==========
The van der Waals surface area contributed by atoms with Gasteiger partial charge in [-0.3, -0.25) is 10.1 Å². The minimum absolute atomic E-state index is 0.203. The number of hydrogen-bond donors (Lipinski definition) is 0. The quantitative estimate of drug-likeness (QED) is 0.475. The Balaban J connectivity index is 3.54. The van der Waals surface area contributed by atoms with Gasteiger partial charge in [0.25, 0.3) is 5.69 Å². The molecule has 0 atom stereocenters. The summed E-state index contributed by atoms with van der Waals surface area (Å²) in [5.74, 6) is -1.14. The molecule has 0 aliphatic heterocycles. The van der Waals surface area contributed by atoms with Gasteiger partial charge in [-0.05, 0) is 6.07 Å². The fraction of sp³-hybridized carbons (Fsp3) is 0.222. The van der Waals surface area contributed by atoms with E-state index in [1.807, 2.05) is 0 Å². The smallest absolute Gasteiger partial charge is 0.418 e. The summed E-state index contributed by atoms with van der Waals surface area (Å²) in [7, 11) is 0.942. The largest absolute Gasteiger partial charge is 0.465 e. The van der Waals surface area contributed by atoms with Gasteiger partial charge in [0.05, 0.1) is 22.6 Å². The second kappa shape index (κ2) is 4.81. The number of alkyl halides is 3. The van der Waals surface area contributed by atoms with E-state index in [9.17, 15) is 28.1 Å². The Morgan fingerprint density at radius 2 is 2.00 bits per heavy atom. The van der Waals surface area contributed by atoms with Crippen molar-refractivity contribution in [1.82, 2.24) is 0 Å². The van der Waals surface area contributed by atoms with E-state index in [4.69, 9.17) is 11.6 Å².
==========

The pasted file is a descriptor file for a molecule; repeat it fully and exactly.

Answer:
The van der Waals surface area contributed by atoms with Gasteiger partial charge in [-0.3, -0.25) is 10.1 Å². The minimum absolute atomic E-state index is 0.203. The number of hydrogen-bond donors (Lipinski definition) is 0. The quantitative estimate of drug-likeness (QED) is 0.475. The Balaban J connectivity index is 3.54. The van der Waals surface area contributed by atoms with Gasteiger partial charge in [0.25, 0.3) is 5.69 Å². The molecule has 0 atom stereocenters. The summed E-state index contributed by atoms with van der Waals surface area (Å²) in [5.74, 6) is -1.14. The molecule has 0 aliphatic heterocycles. The van der Waals surface area contributed by atoms with Gasteiger partial charge in [-0.05, 0) is 6.07 Å². The fraction of sp³-hybridized carbons (Fsp3) is 0.222. The van der Waals surface area contributed by atoms with E-state index in [1.807, 2.05) is 0 Å². The smallest absolute Gasteiger partial charge is 0.418 e. The summed E-state index contributed by atoms with van der Waals surface area (Å²) in [7, 11) is 0.942. The largest absolute Gasteiger partial charge is 0.465 e. The van der Waals surface area contributed by atoms with Gasteiger partial charge in [0.05, 0.1) is 22.6 Å². The second kappa shape index (κ2) is 4.81. The number of alkyl halides is 3. The van der Waals surface area contributed by atoms with E-state index in [9.17, 15) is 28.1 Å². The Morgan fingerprint density at radius 2 is 2.00 bits per heavy atom. The van der Waals surface area contributed by atoms with Crippen molar-refractivity contribution in [1.82, 2.24) is 0 Å². The van der Waals surface area contributed by atoms with E-state index in [4.69, 9.17) is 11.6 Å².